The title given to the special programme on comic films, Laughing Matters, is of course a pun, playing on the ambiguity between a verbal and a nominal reading of the word 'matters' (in addition, the nominal reading reminds one of the idiomatic expression 'that is no laughing matter!'). Apart from being a pun, however, Laughing Matters is also the title of a documentary made by Rowan Atkinson (best known for his roles as Blackadder and Mr Bean) in 1992, in which he pretends to be a comedy professor lecturing on the kinds and techniques of visual humour, techniques which are illustrated with clips from films and comedy programmes but which are also demonstrated by "Kevin" (Atkinson again). Unsurprisingly perhaps in this YouTube age, the full programme can be viewed online, in five separate parts of about ten minutes each. Embedding was disabled for this video, but you can go directly to the relevant YouTube page to see this highly amusing documentary.
P.S. If ever you want to download videos from YouTube, you can read instructions on how to do so in an older blog contribution by a former student.
Saturday, October 13, 2007
It's that time of year again! Jack-o'-lantern on every porch, gingerbread in every oven and children repeating that same old mantra in every street: « Trick or treat?! » Well, I thought this was the perfect time for me to share my passion for horror movies with you. If you thought your English assistant was a creep, well, wait until you read all this...
Yes, I am a big horror movie fan. The gorier, the better. But like for all cinematographic genres, I think we need to sort the wheat from the chaff when it comes to horror movies. In what follows, I will try to make a few suggestions of what I consider good horror flicks.
The goriest movie of all time has to be Peter Jackson's « Braindead », but then again I wouldn't say his movie is frightening. It is actually quite funny to see so much fake blood, or at least I find it funny and I believe at least one person in BAC2 agrees with me (you know who you are).
No, if you're looking for stuff that will scare the hell out of you, well try Stephen King's « IT », Michael Haneke's « Funny Games» or Takashi Miike's « Ôdishon » (sometimes spelt « Audition »). This last one starts of as a regular Japanese movie, a bit like « Ringu », but after about 45 minutes, everything goes south to say the least. If you're into vampire stuff, try "Shadow of the Vampire" with John Malkovich and Willem Dafoe. Dracula has never been scarier...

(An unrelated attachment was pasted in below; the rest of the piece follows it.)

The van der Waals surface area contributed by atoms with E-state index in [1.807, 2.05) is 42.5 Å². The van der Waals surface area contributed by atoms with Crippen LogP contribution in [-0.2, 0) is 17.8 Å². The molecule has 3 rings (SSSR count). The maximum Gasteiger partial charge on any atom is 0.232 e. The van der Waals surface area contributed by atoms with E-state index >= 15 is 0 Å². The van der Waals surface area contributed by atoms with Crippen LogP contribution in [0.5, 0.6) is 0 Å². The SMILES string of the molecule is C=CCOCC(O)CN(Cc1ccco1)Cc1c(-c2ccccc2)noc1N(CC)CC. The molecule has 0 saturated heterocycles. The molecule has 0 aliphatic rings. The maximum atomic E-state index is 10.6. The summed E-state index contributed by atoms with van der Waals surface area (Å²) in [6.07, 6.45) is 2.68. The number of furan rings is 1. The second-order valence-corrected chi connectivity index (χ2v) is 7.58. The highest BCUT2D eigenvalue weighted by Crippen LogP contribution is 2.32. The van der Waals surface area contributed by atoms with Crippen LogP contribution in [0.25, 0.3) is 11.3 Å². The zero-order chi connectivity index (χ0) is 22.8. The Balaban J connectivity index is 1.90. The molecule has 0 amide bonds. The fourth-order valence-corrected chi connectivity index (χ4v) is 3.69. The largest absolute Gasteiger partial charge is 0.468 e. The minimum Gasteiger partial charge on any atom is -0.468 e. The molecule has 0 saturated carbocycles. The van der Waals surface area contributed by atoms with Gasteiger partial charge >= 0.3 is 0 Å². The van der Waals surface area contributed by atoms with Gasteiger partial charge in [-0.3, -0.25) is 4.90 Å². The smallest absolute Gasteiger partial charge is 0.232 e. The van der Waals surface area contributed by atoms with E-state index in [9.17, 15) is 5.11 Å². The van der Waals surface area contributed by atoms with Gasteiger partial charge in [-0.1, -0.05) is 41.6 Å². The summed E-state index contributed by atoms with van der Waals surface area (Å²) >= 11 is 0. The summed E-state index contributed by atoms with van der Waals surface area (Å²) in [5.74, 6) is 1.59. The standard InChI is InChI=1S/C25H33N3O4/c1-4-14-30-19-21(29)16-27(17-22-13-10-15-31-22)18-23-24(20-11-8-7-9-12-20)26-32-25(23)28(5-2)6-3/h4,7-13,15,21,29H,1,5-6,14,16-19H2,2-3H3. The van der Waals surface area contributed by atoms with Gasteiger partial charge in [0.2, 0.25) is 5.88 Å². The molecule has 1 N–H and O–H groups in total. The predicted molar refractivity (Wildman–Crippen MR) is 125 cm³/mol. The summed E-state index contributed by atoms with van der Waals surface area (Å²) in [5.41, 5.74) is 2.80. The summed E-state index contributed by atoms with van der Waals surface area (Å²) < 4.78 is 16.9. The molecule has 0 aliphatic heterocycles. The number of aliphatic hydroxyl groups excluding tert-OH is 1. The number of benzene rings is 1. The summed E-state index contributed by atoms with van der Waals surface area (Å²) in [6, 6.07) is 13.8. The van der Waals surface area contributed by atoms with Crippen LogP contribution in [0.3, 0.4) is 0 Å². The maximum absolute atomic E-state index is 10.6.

I also love Zombie movies, especially early ones by George A. Romero (we're not related, I guess) such as « Night of the Living Dead ». By the way, Romero (not me, him) will be releasing a Blair Witch-kind of movie called « Diary of the Dead » which looks very promising. There's another such Blair Witch-esque Zombie Flick called « The Zombie Diaries » and it sure looks scary.
If you're into the apocalyptic kind of movies, you should definitely go for Danny Boyle's « 28 Days Later » and Juan Carlos Fresnadillo's sequel « 28 Weeks Later ». And let this be absolutely clear: real Taboulé is made with lots of parlsey, and the « 28 XXX Later » series is NOT about zombies; it's about infected human beings losing it. Like most Zombie fans, I am eargerly awaiting the film version of Max Brooks's « World War Z ». Now THAT is a scary book if there ever was one.
Wednesday, October 03, 2007
Tired of that ol' Jamie Oliver cookbook? I've got something for you! BeardyMan brings you the most entertaining cooking course EVER. If you're interested in this kind of performances aka beatboxing, you might as well check other beatboxers such as Rahzel (aka the Human beatbox from The Roots), Mr Scratch and our very own Roxorloops (yeah, he's from Belgium!!! Check his skills parts one and two).